Bacterial alterations in salivary microbiota and their association in oral cancer. Characteristics of the study population A total of 376 individuals were enrolled in the study.
Based on diagnostic results, they were classified into three groups: Normal (127), Epithelial precursor lesions (including dysplasia, hyperplasia, and hyperkeratosis38,39; (124), and Cancer (125). Variations in oral microbiota associated with oral cancer. - PubMed - NCBI. A dysbiotic mycobiome dominated by Candida albicans is identified within oral squamous-cell carcinomas: Journal of Oral Microbiology: Vol 9, No 1. Introduction Oral squamous-cell carcinoma (OSSC) accounts for >90% of cases of oral cancer.
OSSC is a malignancy with poor prognosis, representing a public health challenge, particularly in less developed regions where it ranks as the 8th most common cancer type [1Ferlay J, Soerjomataram I, Ervik M, et al. GLOBOCAN 2012 v1.0, cancer incidence and mortality worldwide: IARC CancerBase No. 11 [Internet]. Lyon: International Agency for Research on Cancer; 2013. [cited 2013]. Alterations in oral bacterial communities are associated with risk factors for oral and oropharyngeal cancer.
Oral and Intestinal Dysbiosis and Pancreatic Cancer Risk.
This is a post from the Gut Critters blog that ended November 18, 2016. Ray Medina gave permission for his material to be copied as long as it was attributed to him and not used for commercial purposes. – kiraonysko
Mouth Microbes and Pancreatic Cancer. The mix of bacteria living in the oral cavity is related to a person’s risk of developing pancreatic cancer, according to a study.
Infected periodontal biofilmWIKIMEDIA, MARK BONNER DMDPancreatic cancer is one of the most lethal and difficult-to-detect cancers, causing around 40,000 deaths per year in the U.S. —most within just six months of diagnosis. Now, a team led by researchers at New York University (NYU) has shown that the composition of bacteria living in the mouth is associated with a person’s risk of developing the disease, adding to existing evidence that oral health and pancreatic cancer are linked. The findings were reported yesterday (April 19) in New Orleans at the annual meeting of the American Association for Cancer Research.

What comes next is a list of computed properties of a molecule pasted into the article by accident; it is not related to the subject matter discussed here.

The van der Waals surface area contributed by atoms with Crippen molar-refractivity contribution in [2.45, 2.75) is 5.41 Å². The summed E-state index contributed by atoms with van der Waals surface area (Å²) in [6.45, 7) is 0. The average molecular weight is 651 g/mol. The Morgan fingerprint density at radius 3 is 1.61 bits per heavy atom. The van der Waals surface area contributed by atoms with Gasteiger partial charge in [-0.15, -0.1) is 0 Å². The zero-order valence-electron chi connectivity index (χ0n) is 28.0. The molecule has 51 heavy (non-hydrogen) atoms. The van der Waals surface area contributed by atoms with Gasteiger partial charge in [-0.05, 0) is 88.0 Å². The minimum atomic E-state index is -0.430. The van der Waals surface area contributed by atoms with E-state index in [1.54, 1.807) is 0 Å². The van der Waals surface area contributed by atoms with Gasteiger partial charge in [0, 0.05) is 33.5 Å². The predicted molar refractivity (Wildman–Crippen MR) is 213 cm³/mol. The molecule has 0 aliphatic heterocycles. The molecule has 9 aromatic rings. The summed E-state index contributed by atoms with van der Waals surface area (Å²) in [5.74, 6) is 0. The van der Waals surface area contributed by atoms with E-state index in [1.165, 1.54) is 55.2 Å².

Oral Health and the Oral Microbiome in Pancreatic Cancer: An... : The Cancer Journal. In the United States, the Surveillance Epidemiology and End Results registry data show that pancreatic cancer incidence has been slowly increasing with the aging of the population.1 Cancers of the exocrine pancreas comprise approximately 95% of these neoplasms, and although rare by the National Cancer Institute definition (<15 cases/100,000), pancreatic cancer is ranked as the third leading cause of cancer-related mortality in the United States.2 By 2030, it is expected that the current annual number of pancreas cancer–related deaths will more than double to become the second leading cause of cancer mortality in US adults.3 The annual numbers of incident cases and deaths are quite similar despite a slow improvement in the 5-year relative survival rate that now is approximately 8%.